That's a nice bike but it would never fly with someone who rides a road bike. Everything is incorrect including the geometry which can't be changed. Shfters, brakes, gears,wheels, tires.gears........the list goes on and on as to the changes required..
 

JRA

Well-Known Member
#7
I think that e road bikes make a lot of sense and made a couple based on drop bar bikes with front hub motors. I feel that for road use hub motors work plenty well enough and allow for more freedom of choice for gearing and separation of the gearing from the motors torque means you can shift whenever you want with impunity. This does not mean that a mid drive is bad, it is just my experience.

The reason I have a front hub motor is for more even weight distribution with the battery in the triangle and my weight mostly going towards the rear. I have a couple thousand miles now on this setup and really like it. The two wheel drive feature is useful also and I like the way the bike pulls instead of pushes. No odd handling traits that I can discern nor others who have ridden them. Even easy to unweight the front wheel when avoiding pot holes which surprised me even.

Having been mtb'ing for the last 35 years and only riding roads enough to get to the next trail these bikes have been a real revelation to me and the possibilities of e road bikes going forward. I am a bit put off at the manufacturers in that they are putting so much emphasis on e mtb's instead of e bikes potential for use on existing motorways. It does seem that a few of the makers are doing drop bar bikes and I am thinking they will become popular. I know that the majority of commuters where I live ride drop bar bikes and perhaps this will entice more of them to get with the e program.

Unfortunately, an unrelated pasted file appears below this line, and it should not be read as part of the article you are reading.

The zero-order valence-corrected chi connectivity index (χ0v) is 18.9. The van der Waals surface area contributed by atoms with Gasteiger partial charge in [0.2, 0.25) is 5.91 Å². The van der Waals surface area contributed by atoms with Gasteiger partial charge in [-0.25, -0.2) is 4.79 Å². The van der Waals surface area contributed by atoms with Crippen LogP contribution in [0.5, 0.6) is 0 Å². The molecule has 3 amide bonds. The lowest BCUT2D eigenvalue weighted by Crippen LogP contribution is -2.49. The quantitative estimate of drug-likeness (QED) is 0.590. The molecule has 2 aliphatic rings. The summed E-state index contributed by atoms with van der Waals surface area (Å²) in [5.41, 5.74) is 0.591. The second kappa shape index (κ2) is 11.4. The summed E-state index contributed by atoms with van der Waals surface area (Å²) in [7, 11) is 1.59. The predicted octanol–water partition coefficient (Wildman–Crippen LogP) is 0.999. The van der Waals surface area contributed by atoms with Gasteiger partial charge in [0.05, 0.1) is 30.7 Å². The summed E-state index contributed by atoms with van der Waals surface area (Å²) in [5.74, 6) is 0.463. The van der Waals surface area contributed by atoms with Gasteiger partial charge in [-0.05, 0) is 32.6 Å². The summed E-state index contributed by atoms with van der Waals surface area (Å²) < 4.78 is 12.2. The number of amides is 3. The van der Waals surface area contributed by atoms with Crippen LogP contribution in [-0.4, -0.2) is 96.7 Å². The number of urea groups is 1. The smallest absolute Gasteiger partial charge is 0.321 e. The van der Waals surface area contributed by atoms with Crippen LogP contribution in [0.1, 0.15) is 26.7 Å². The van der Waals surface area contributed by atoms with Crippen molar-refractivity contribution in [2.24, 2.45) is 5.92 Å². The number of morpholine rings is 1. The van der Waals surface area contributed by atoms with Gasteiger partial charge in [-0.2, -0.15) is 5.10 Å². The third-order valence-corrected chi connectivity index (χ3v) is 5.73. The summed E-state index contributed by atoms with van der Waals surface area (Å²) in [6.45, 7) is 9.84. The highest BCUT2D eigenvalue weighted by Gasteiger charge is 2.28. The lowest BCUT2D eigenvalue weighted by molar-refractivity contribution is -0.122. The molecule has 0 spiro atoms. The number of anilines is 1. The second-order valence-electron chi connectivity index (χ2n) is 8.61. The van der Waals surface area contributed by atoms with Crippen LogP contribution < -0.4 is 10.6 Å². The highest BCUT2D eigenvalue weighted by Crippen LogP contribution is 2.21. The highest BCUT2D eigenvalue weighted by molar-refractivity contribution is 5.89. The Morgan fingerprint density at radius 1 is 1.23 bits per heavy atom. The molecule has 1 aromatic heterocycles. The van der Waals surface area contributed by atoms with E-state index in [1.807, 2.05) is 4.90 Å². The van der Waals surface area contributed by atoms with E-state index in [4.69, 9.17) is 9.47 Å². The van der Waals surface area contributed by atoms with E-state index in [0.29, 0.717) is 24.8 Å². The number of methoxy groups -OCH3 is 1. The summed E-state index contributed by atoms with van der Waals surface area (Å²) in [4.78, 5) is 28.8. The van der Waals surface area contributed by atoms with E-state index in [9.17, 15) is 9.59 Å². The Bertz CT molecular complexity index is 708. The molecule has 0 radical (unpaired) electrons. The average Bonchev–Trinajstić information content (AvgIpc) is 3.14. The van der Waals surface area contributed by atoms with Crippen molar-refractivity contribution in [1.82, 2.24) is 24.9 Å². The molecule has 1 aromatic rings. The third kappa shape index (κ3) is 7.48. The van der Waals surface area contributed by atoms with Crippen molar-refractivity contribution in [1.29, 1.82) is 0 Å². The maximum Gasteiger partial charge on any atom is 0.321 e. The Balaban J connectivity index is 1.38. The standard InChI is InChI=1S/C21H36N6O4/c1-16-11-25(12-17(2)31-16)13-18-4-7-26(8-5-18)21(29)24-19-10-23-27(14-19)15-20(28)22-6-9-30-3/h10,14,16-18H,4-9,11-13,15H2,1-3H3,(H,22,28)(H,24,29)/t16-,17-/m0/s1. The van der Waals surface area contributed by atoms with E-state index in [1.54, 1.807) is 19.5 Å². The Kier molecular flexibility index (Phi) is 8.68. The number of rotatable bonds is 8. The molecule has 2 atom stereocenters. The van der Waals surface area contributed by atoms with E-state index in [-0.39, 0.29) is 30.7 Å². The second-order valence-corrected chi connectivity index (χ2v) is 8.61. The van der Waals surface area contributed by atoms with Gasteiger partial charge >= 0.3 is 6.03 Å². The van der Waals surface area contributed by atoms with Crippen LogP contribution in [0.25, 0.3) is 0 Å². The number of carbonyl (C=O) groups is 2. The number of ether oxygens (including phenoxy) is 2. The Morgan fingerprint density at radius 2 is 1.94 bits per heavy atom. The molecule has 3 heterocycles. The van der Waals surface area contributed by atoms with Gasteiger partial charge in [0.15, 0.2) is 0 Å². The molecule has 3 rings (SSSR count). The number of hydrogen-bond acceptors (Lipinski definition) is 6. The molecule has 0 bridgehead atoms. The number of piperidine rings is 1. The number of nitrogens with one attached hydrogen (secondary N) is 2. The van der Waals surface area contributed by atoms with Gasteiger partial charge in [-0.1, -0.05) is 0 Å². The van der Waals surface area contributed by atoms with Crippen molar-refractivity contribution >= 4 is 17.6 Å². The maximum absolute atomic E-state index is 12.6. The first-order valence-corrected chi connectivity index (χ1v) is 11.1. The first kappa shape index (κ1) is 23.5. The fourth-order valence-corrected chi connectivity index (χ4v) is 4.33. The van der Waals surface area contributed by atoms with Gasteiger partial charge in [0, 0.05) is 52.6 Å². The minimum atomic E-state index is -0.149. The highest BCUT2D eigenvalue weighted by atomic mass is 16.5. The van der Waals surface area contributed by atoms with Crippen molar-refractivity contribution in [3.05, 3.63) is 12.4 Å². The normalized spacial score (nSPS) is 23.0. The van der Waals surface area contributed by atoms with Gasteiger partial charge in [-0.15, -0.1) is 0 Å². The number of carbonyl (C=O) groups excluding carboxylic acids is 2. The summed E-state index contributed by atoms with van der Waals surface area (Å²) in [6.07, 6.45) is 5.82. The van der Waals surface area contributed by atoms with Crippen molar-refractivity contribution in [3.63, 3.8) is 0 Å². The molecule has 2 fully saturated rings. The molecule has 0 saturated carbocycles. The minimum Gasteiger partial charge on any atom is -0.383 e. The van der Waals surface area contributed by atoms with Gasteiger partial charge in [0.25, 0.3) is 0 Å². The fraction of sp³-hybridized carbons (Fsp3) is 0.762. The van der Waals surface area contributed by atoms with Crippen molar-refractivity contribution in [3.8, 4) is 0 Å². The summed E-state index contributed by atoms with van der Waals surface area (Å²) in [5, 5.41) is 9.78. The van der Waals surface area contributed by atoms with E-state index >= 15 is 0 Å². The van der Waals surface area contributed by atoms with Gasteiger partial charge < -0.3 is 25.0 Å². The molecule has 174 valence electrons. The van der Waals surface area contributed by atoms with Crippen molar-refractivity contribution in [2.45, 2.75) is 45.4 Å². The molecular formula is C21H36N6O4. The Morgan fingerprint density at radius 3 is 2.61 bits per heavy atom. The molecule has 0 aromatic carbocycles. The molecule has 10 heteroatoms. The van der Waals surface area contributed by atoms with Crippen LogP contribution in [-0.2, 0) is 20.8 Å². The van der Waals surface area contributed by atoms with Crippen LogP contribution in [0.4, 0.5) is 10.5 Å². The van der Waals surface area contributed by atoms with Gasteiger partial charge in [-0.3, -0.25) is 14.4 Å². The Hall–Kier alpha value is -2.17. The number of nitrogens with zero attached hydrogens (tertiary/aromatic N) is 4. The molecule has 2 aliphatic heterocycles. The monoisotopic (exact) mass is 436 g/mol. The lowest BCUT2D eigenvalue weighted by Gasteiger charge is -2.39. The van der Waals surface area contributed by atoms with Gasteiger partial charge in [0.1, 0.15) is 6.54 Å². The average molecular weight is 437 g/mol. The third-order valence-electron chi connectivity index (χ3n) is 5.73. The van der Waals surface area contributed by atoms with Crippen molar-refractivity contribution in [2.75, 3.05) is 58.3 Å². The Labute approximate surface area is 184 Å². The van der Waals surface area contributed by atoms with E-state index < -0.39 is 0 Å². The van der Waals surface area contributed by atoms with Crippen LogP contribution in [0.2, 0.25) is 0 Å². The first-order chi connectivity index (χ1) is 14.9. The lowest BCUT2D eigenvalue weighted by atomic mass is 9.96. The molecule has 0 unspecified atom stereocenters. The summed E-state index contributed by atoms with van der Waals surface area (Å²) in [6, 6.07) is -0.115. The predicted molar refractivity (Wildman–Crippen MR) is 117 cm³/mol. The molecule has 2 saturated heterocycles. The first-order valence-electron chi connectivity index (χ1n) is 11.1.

The bikes have 1000w, legal in my state of OR, motors and run at 48 and 52v. I have found that I like to ride mostly in the low 20's as it affords the best range but also like the option to open it up now and then or have more on tap for hills and headwinds. I have gearing high enough to support the motor at all speeds and like to pedal on top of the motor for the most part to get a decent workout and help with range. I run as big a tire as I can at as low of a psi as I can get away with to absorb road chatter and don't feel the need for any other suspension. Fenders, lights and carrying capacity round out the utilitarian aspect.

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I managed to drop a considerable amount of weight from v 1 to v 2 but they both end up performing pretty much the same in the end.

If anyone reading this is in the PDX and wants to try out the concept hit me up!
 

JRA

Well-Known Member
#8
In order to get the gearing range I want I use Schlumpf bb drives for the above bikes. I got turned on to the concept back in 1999 while attending Interbike and got a Speed Drive, 1:1/1:1.65, in time for the 2000 riding season. That drive has a lot of miles on it now and has been mostly on this bike since new and still works great.
IMG_4257.JPG


The next year Schlumpf came out with a high speed drive, 1:1/1:2.5, and I got one of those as at the time I was experimenting with ICE motor assist and wanted a higher gear ratio. Never really got that off the ground and it stayed in the parts pile for a long time but always had a motor assist mission in mind for it. When I built the black bike up last summer I took off the stock cranks and finally got to put it to good use. As I thought years ago the high gear ratios attainable with it are great for being able to be able to pedal on top of the motor at any wattage.